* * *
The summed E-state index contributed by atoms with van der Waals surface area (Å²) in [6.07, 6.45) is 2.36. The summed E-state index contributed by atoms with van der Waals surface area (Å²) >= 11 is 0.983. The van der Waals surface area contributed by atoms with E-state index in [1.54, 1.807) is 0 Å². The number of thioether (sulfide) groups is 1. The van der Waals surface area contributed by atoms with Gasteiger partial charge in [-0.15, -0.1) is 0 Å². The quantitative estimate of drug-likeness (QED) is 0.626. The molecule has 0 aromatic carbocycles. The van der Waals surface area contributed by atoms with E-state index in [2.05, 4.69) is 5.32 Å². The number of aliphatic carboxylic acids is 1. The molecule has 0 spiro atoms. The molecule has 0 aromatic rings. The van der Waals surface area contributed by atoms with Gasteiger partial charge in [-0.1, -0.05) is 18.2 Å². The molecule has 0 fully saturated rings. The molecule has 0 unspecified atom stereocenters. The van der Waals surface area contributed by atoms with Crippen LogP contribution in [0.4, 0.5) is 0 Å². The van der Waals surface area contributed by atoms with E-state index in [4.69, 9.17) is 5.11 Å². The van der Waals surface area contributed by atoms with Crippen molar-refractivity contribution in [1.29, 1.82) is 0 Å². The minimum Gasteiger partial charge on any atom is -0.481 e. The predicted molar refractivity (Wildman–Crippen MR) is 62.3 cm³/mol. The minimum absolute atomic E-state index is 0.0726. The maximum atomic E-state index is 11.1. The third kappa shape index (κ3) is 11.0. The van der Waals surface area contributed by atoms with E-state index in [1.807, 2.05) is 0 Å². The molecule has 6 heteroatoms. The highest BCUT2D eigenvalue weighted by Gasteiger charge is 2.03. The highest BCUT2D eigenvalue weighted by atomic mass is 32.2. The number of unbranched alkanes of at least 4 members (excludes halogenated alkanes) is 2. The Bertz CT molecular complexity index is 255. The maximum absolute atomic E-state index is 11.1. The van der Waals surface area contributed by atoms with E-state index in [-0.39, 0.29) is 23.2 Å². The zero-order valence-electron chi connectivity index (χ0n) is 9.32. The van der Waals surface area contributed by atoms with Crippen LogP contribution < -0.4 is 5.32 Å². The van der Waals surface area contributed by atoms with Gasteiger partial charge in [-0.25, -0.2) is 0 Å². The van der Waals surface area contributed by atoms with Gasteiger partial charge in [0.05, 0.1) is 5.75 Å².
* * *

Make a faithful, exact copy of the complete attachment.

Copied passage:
The summed E-state index contributed by atoms with van der Waals surface area (Å²) in [6.07, 6.45) is 2.36. The summed E-state index contributed by atoms with van der Waals surface area (Å²) >= 11 is 0.983. The van der Waals surface area contributed by atoms with E-state index in [1.54, 1.807) is 0 Å². The number of thioether (sulfide) groups is 1. The van der Waals surface area contributed by atoms with Gasteiger partial charge in [-0.15, -0.1) is 0 Å². The quantitative estimate of drug-likeness (QED) is 0.626. The molecule has 0 aromatic carbocycles. The van der Waals surface area contributed by atoms with E-state index in [2.05, 4.69) is 5.32 Å². The number of aliphatic carboxylic acids is 1. The molecule has 0 spiro atoms. The molecule has 0 aromatic rings. The van der Waals surface area contributed by atoms with Gasteiger partial charge in [-0.1, -0.05) is 18.2 Å². The molecule has 0 fully saturated rings. The molecule has 0 unspecified atom stereocenters. The van der Waals surface area contributed by atoms with Crippen LogP contribution in [0.4, 0.5) is 0 Å². The van der Waals surface area contributed by atoms with E-state index in [4.69, 9.17) is 5.11 Å². The van der Waals surface area contributed by atoms with Crippen molar-refractivity contribution in [1.29, 1.82) is 0 Å². The minimum Gasteiger partial charge on any atom is -0.481 e. The predicted molar refractivity (Wildman–Crippen MR) is 62.3 cm³/mol. The minimum absolute atomic E-state index is 0.0726. The maximum atomic E-state index is 11.1. The third kappa shape index (κ3) is 11.0. The van der Waals surface area contributed by atoms with E-state index in [1.807, 2.05) is 0 Å². The molecule has 6 heteroatoms. The highest BCUT2D eigenvalue weighted by Gasteiger charge is 2.03. The highest BCUT2D eigenvalue weighted by atomic mass is 32.2. The number of unbranched alkanes of at least 4 members (excludes halogenated alkanes) is 2. The Bertz CT molecular complexity index is 255. The maximum absolute atomic E-state index is 11.1. The van der Waals surface area contributed by atoms with E-state index in [-0.39, 0.29) is 23.2 Å². The zero-order valence-electron chi connectivity index (χ0n) is 9.32. The van der Waals surface area contributed by atoms with Crippen LogP contribution < -0.4 is 5.32 Å². The van der Waals surface area contributed by atoms with Gasteiger partial charge in [-0.25, -0.2) is 0 Å². The van der Waals surface area contributed by atoms with Gasteiger partial charge in [0.05, 0.1) is 5.75 Å².